I stepped into a graveyard of a woman last night,
The woman who once picked out lice from my scalp on every Thursday’s
for she knew that was the most opulence service her child would be able to afford.
The woman who was alone in the same frame
for her drunk husband who touches other woman more than her.
The woman who left her permanent footprints
within a temporary world over her gravestone, her daughter’s heart.
Is not any more.
As a little child how I used to bite down the dust
and chewed the threads of the torn dupatta
of her silenced moans and snivelled screams.
And I withered roses in their crypts
screeched out to the celibate women,
who danced in circles until the shadow of the gloomy-
old trees fell upon their gowns.
I do not understand how I am supposed to write about love
when my mother didn’t receive any?
Do mothers have a place where they can scream?
Who was remembered for her existence
for nothing but the kitchen tea.
For the living room to be eyed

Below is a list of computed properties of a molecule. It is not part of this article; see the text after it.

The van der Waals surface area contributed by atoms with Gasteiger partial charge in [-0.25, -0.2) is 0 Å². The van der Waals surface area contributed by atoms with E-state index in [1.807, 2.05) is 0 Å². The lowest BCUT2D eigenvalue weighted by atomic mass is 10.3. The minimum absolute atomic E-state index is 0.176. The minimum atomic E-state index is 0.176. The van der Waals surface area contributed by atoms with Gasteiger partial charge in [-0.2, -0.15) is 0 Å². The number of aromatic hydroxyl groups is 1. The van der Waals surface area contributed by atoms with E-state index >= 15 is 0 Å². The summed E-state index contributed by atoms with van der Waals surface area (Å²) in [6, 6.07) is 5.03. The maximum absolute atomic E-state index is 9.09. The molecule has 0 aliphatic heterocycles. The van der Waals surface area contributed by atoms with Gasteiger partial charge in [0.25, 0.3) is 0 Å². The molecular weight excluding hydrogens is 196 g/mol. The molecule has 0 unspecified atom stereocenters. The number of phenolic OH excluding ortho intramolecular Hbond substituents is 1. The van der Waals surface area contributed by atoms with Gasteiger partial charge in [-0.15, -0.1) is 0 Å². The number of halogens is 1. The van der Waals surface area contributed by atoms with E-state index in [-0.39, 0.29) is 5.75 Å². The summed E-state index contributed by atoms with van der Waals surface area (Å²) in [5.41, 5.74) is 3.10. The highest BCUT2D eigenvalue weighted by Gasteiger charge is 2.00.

and bathrooms to be clean of every house member.
My mother, who always tells me
how I must never stray away from her in crowds
for she has already suffered consequences of strangers.
Is not any more.
I paint my mother better in my pieces than I wish her to be.
But then again, are my wishes any saner
than a drunkard’s greedy moustache
which drinks more beer than what reaches his mouth?
Even when I did kill the bird who sang me to sleep,
you wouldn’t paint me as a villain, for I would still be a bipolar for you.
I step down the cemetery
Of my mother who abandoned heels
to not look taller than my father,
who was one-fourth
the woman she could be
and three-fourths the woman she had to be.
While I excavated years of generational expectations
from in-between her vertebrae,
a frail framework of brittle bones
and tattered tissues.
Image Source: Still from Fame Game on Netflix via Canva Pro